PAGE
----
Having bought a few higher education related books just before or after The Great Shift to Remote, I found myself seeking some motivation to actually dig into them. I thought a little social interaction (and accountability) might be helpful, and I floated out a tweet asking if others might be interested in discussing a couple of these: Karen Costa‘s “99 Tips for Creating Simple and Sustainable Educational Videos” (at the time of writing on sale with some other online learning books) and Kevin Gannon‘s “Radical Hope: a Teaching Manifesto”. I was thrilled to see how many people responded!
I had originally planned to write (and actually wrote a draft of) a post to explore my questions and concerns about asking students to pay for access to a web-based classroom response system (WBCRS henceforth), like Lecture Tools (now integrated into Echo 360), Top Hat, or Learning Catalytics. My major concern? These tools are basically ways to teach huge classes better, to bring in the interactivity and communication aspects difficult to achieve in the large class setting – kind of a “large class tax” on students. (I’ve used Lecture Tools for several terms – see my previous posts here, here, and here.)
I’d hoped to gain some clarity, maybe spark some conversation with colleagues about the issues relating to using a WBCRS at a cost to students. As part of my thinking, I considered some of the other ancillary items we routinely ask students to purchase (i.e., not usually included in their tuition, but required for a course). I was originally thinking that a teaching tool is really different from a required textbook, dissection kit, safety glasses, or a lab coat. Now I’m not only concerned about the ethics/fairness of asking students to purchase licenses for a WBCRS, but also requiring textbooks and disposable lab coats! Continue reading “Ancillary fee anxiety”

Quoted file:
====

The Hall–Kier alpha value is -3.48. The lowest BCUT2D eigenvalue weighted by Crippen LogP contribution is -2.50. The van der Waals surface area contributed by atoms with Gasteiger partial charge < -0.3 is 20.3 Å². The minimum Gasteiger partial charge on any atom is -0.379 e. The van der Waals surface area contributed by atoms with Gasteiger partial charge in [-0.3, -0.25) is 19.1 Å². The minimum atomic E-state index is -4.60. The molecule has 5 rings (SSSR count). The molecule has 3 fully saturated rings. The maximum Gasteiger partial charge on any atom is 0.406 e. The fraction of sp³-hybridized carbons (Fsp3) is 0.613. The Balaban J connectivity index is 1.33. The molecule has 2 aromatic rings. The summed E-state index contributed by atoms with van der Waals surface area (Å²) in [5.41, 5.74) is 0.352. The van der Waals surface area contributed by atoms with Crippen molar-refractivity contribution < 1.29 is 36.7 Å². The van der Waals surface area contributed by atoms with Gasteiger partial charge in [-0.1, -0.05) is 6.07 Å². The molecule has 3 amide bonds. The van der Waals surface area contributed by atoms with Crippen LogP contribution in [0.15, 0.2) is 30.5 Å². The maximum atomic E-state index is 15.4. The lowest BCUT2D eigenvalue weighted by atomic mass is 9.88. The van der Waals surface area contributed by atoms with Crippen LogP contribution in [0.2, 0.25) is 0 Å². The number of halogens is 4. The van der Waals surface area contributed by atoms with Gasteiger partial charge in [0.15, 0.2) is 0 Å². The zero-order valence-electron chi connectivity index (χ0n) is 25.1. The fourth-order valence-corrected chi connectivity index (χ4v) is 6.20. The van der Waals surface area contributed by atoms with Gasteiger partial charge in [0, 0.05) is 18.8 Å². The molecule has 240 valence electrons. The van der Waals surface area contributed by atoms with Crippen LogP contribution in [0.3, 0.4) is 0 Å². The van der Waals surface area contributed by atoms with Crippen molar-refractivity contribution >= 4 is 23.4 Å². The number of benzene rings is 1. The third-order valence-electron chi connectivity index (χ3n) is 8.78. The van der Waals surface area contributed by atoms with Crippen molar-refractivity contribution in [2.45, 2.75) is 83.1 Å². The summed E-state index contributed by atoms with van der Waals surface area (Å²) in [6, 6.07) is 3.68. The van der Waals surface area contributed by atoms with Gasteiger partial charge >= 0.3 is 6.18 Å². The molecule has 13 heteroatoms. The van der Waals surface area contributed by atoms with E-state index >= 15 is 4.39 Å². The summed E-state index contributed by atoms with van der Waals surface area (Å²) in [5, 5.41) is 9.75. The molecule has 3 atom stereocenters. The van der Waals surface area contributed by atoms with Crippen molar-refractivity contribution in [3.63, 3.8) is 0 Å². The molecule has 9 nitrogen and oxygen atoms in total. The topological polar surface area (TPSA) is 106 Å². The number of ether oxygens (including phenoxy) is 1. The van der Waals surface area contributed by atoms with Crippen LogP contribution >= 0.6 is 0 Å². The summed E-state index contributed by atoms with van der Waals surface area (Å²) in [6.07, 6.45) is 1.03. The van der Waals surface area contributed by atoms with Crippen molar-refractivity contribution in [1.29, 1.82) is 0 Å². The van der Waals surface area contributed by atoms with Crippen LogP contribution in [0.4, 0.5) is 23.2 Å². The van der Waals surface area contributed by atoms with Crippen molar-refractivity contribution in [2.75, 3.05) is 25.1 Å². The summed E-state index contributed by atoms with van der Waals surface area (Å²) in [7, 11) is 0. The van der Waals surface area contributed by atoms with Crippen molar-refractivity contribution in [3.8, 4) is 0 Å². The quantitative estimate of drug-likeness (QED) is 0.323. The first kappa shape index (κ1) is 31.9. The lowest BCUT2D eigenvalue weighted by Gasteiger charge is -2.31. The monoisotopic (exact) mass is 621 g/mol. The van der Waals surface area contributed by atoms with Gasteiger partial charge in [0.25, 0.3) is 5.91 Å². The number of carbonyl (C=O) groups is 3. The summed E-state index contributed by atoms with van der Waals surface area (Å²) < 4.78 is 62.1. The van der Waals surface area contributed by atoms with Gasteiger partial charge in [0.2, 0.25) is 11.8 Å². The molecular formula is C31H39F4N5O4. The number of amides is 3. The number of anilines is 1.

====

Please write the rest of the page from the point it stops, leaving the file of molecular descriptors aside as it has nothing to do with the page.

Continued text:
Learning styles (the idea we each have a preferred style, such as visual or auditory, and that those should be catered to for effective learning) are a myth. This shouldn’t need to be said again. Other people have said it well. (You can skip below for a list of references.)
But it’s a tenacious, popular myth. I understand how attractive the idea is … when I was a neophyte graduate student in a TA training workshop, I remember the satisfaction of completing a learning styles inventory (like this: http://www.personal.psu.edu/bxb11/LSI/LSI.htm & this: http://www.learning-styles-online.com/inventory/ & this: http://www.educationplanner.org/students/self-assessments/learning-styles.shtml & I really need to stop because this is just irritating me …) and figuring out that I was a “kinaesthetic” learner. Of course! Of course, I was a science grad student, and this made sense! We do experiments! I learn by doing! (I didn’t think about the fact that I could probably have found a rationale for being a “visual” learner …) It was an easy way for me to think about my learning! And to justify why I didn’t perform so well in some courses … those ones were not tailored to my learning style! (Woe to those poor nasal learners … )
That was back in 1994.
Now there is ample evidence that teaching towards preferred learning styles does not seem to actually help people learn. Even trying to reliably categorize people into preferred learning styles is fraught with issues. Meanwhile, many teachers/professors and students waste time and energy on this, efforts they could be directing elsewhere. (Check out the book “Make It Stick: The Science of Successful Learning” by Brown, Roediger and McDaniel for a good overview of what we DO know about teaching/learning based on recent cognitive science research.)
Yesterday, an article was published by the Globe and Mail, “For a new kind of professor, teaching comes first“* by James Bradshaw. The story raised some positive points (e.g., qualified academics may prefer to focus on teaching; educational research is carried out by some teaching-focussed professors). Unfortunately, there were some inaccuracies about teaching-focussed faculty positions at York University, and some disheartening statements from James Turk, Executive Director of the Canadian Association of University Teachers (CAUT/ACPPU). The CAUT/ACPPU is supposed to represent all sorts of university/college staff members, not only research faculty. (It may not be common knowledge that there are teaching-stream faculty positions at many Ontario universities already, although we are in the minority compared to research stream faculty.)